At Port Elliot you want for nothing. One of the great bookshops is Sara’s South Sea Books, where the aromas of fresh print and coffee form a blend that ought to be illegal it’s so intoxicating.

    When we’re relaxing at our beach house, I look no further than Flying Fish at Horseshoe Bay for fish and chips (though the Stirling Hotel in the Adelaide Hills is a good rival, where we have a family dinner most weeks).

    My morning bike ride takes me along the coast to the welcoming reward of Bombora Cafe on the beach at Goolwa, where Kerry and I may linger over a great breakfast or dinner at Olaf’s gem of a location.

    Much of my pleasure around the city also happens on my bike, a carbon-framed marvel, light as a snakeskin.

    Often I drop in to Hey Jupiter for Christophe’s baked eggs or unsurpassable sandwiches. Inside, you’re in Paris - outside it’s Ebenezer Place, crammed with other essential delights that I like to browse such as Treadly’s very individual bike store.

    For gelati, I do a weekly ‘Tour de Cibo’ on our bikes with Artie, another I’m proud to have call me Grandpa.

    My bike is kept in great shape by Peter Giessauf at International Cycles in Stepney, when he’s not busy attending to champions on the real Tour.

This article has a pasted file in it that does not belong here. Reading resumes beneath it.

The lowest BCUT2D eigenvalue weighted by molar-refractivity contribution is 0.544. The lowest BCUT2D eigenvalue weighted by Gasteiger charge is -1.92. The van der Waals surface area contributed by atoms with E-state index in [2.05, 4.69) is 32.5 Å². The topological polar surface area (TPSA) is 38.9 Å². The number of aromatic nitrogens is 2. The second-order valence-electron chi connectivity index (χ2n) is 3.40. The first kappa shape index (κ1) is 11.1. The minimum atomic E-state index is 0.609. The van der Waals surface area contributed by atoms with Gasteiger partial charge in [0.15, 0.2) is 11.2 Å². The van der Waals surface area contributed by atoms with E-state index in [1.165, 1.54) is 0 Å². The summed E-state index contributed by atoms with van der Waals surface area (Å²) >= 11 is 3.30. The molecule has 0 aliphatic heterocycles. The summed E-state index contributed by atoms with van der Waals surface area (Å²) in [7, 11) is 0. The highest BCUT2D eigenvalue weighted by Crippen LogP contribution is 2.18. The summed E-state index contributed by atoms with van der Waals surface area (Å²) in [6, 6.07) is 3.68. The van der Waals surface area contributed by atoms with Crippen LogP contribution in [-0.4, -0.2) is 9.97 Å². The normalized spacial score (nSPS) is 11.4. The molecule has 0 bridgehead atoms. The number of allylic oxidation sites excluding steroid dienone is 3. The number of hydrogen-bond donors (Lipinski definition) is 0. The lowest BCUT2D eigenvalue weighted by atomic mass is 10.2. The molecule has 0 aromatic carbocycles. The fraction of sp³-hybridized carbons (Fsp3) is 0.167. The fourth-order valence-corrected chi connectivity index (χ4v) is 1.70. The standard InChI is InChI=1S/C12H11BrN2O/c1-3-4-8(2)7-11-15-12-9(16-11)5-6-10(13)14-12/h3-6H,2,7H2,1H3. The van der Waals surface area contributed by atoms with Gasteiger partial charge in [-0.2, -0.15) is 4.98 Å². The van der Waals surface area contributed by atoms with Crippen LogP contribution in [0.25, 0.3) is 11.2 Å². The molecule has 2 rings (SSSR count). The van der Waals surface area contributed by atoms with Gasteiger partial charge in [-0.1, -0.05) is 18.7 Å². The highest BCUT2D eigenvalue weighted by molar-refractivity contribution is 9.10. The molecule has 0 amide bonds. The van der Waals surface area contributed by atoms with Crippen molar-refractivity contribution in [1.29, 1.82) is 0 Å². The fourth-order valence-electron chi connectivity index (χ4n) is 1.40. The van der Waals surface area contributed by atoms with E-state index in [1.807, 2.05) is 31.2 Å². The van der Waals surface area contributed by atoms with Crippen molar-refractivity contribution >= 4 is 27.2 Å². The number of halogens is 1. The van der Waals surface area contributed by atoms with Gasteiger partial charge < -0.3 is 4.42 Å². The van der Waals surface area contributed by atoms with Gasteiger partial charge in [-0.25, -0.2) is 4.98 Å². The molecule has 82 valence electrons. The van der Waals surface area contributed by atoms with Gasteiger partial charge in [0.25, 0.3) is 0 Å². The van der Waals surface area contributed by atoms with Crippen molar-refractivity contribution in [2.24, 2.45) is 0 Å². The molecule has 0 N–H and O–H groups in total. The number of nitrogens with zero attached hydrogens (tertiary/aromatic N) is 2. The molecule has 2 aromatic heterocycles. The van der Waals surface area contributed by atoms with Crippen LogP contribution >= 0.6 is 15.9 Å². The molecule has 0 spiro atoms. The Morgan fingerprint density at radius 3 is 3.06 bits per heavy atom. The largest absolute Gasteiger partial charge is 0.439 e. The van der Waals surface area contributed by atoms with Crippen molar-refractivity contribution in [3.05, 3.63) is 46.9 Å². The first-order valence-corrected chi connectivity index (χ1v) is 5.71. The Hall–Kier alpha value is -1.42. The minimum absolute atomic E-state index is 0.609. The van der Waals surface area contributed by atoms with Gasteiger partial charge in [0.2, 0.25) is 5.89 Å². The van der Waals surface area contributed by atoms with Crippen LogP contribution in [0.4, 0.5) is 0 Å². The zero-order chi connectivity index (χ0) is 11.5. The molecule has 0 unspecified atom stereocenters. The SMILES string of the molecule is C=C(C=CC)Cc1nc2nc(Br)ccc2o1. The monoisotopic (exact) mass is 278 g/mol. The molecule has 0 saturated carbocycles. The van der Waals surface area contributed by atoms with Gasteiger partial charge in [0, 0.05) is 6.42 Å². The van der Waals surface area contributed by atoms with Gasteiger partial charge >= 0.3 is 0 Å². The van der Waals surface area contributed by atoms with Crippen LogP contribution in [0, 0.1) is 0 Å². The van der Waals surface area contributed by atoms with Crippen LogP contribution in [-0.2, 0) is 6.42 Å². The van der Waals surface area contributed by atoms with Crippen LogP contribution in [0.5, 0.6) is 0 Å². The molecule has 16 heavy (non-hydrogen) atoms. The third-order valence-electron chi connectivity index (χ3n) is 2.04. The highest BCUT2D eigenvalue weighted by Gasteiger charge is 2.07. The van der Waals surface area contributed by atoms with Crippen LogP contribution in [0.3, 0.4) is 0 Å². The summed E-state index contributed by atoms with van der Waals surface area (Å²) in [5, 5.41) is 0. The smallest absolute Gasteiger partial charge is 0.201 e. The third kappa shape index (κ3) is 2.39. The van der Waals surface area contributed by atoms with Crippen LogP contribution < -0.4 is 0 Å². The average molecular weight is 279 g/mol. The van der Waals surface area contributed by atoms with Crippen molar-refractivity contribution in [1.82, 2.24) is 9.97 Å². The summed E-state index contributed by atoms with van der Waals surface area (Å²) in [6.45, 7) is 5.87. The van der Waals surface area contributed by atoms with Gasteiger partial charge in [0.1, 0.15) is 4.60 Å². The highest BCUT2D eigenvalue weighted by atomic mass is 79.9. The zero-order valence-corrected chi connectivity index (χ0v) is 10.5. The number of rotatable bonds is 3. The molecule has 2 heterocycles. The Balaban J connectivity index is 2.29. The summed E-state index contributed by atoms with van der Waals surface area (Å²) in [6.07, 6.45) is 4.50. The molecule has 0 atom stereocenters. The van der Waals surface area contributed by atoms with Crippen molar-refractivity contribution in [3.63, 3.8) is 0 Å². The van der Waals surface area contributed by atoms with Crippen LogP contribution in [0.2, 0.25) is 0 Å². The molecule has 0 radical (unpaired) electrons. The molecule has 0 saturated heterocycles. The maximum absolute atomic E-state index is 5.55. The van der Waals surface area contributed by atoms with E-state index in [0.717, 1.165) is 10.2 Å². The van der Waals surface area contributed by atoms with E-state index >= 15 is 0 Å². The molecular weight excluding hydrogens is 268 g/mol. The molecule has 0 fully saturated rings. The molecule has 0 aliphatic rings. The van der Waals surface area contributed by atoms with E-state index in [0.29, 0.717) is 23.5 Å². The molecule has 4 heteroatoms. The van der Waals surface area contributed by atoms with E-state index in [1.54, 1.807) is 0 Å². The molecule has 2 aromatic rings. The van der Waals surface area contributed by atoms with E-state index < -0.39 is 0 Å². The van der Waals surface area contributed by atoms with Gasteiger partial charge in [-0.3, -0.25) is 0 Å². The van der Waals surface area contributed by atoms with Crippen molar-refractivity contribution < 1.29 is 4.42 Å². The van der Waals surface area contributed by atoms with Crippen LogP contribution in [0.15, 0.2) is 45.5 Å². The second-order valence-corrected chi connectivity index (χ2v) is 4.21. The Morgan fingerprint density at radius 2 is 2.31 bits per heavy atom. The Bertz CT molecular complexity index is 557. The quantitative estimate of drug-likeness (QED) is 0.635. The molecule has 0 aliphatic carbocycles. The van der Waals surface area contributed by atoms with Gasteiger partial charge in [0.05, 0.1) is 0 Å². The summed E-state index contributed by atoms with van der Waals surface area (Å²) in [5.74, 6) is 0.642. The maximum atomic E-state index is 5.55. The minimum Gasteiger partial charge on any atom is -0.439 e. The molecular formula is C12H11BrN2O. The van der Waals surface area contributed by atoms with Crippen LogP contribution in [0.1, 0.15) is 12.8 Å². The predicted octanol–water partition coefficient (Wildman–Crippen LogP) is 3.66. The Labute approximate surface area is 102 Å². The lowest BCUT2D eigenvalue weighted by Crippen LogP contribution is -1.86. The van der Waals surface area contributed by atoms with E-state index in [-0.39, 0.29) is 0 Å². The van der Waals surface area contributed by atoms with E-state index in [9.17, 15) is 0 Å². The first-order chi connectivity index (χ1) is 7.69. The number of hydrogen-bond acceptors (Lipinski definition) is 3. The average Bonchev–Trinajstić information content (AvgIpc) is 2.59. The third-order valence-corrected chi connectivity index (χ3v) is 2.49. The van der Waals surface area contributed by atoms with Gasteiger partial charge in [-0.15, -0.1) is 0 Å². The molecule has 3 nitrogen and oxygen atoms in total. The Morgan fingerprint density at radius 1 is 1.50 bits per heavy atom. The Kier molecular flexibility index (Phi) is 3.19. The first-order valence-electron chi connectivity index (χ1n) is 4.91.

For takeaway, I can’t go past the construction kit for pho soup from Café Saba, with bouquets of basil and coriander, chilli and slivers of rare beef to add to the broth.

    Eating out with family, friends and colleagues is always a pleasure at The Pot on King William Road.

    It succeeds at the seemingly impossible:  a snug and comfortable atmosphere powered by vibrant, youthful energy, with a great kitchen and excellent service.

    It transforms from sophisticated night dining to airy, fresh breakfast with doors folded back, newspapers and more coffee.

    For casual drinks and an excellent bar menu, I get together with friends at The Apothecary on Hindley Street … for medicinal purposes only, of course.

    Cinema outings tend not to involve the bike so much, but I devour the offerings of Palace/Nova (very civilised, with their ‘Epic’ glass of wine designed to get you and your thirst through Lawrence of Arabia.)  Then there’s the fabulous Mercury with Glenys Rowe’s brilliant programming.